The Mount Garden was planted with apple trees and themount itself was surmounted by a glazed arbour crowned with a leaden cupola. The Privy Garden, which lay below the windows of the King's apartments, was described by a German visitor, Thomas Platter, in 1599. He described knots whose patterns were marked by red brick dust or sand and topiary in ‘all manner of shapes, men and women, half men and half horse, sirens, serving-maids with baskets, French lilies and delicate crenellations all round made from dry twigs bound together’. Roy Strong believes it likely that these features dated from Henry VIII's time. In Henry's time it is plain that the garden was regarded as a magnificent royal status symbol, even grander than any garden made by Henry's great French rival François I.

 

In the 17th century there were many changes in the garden. Charles II, having acquired a taste for French gardens in exile, had made a great patte d'oie east of the palace, possibly designed byAndréMollet and in place by 1662The central avenue of the patte d'oie encloses a canal, the Long Water. After 1688, in the reign of William III, even greater changes were made. In 1689JohnEvelyn described a ‘spacious garden with fountaines was beginning in the parke at the head ofthe canal’. This was the Great Fountain Garden, a semicircular garden below the east façade of Wren's new building with parterres de broderie and fountains, probably laid out by DanielMarot, seen in Leonard Knyff's painting of 1702 which still hangs at the palace. At about the same timeGeorgeLondon and HenryWise designed a formal wilderness to the north of the palace and a great avenue linking it to Bushy Park which then formed part of the Hampton Court estate.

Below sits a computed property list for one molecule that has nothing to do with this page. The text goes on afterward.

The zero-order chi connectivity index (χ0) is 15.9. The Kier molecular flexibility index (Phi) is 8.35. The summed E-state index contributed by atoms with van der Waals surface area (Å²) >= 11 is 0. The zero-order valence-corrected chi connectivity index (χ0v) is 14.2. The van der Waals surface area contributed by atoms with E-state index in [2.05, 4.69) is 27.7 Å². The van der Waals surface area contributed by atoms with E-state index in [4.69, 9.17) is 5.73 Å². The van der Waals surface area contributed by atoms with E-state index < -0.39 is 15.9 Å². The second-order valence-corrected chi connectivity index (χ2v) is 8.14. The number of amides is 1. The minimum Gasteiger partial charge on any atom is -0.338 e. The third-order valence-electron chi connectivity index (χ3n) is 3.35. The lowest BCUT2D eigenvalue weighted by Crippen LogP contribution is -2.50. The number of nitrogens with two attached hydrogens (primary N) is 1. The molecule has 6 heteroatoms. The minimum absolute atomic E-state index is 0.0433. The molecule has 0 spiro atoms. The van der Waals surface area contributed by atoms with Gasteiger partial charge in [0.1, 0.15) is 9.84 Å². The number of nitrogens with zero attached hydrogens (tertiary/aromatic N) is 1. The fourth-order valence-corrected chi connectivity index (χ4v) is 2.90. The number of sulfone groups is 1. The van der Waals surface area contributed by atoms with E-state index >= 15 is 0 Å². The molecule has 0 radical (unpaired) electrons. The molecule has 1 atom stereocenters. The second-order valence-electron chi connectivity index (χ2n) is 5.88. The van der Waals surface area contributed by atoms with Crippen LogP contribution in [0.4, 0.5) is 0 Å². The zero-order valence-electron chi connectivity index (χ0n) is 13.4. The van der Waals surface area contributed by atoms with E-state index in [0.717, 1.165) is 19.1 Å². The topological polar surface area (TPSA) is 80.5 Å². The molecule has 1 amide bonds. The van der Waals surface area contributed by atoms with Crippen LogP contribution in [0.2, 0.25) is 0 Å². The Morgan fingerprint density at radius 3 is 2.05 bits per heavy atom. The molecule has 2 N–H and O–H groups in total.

Only a small part of the wilderness survives, a fragment of a yew maze, the earliest known hedge maze tosurvive in England. Another development associated with Wren's extension to the palace was thePrivy Garden running from the south façade to the banks of the river. The Privy Garden was probably designed by Daniel Marot and is seen in an engraving by Sutton Nicholls of c.1696. It was originally in the form of gazon coupé, sweeping shapes cut out of turf. An early 18th-century plan shows much more elaborate parterres here, the work of Henry Wise who had already completed one of the parterres by 1701. At about this time magnificent screens of wrought iron by Jean Tijou, originally made for the Great Fountain Garden and costing £2,160 (about £172,000 in today's money), were erected at the river end of the Privy Garden.

 

In the 18th century there were no great additions to the gardenCapabilityBrown was appointed royal gardener in 1764 and came to live at Wilderness House in the grounds of Hampton Court Palace. He did not introduce any informal landscaping scheme here but could not bring himself tohave the topiary clipped. When ThomasJefferson visited Hampton Court in 1786 his journal noted laconically, ‘Old fashioned. Clipt yews grown wild.’ Brown is credited with planting in 1768 thesurviving and still productive black Hamburgh dessert grape (now correctly Vitis vinifera ‘Schiava Grossa’) in the glasshouse south of the palace. George II (d. 1760) was the last monarch to live at Hampton Court Palace. In 1838 Queen Victoria opened the grounds as a public park which they have remained ever since.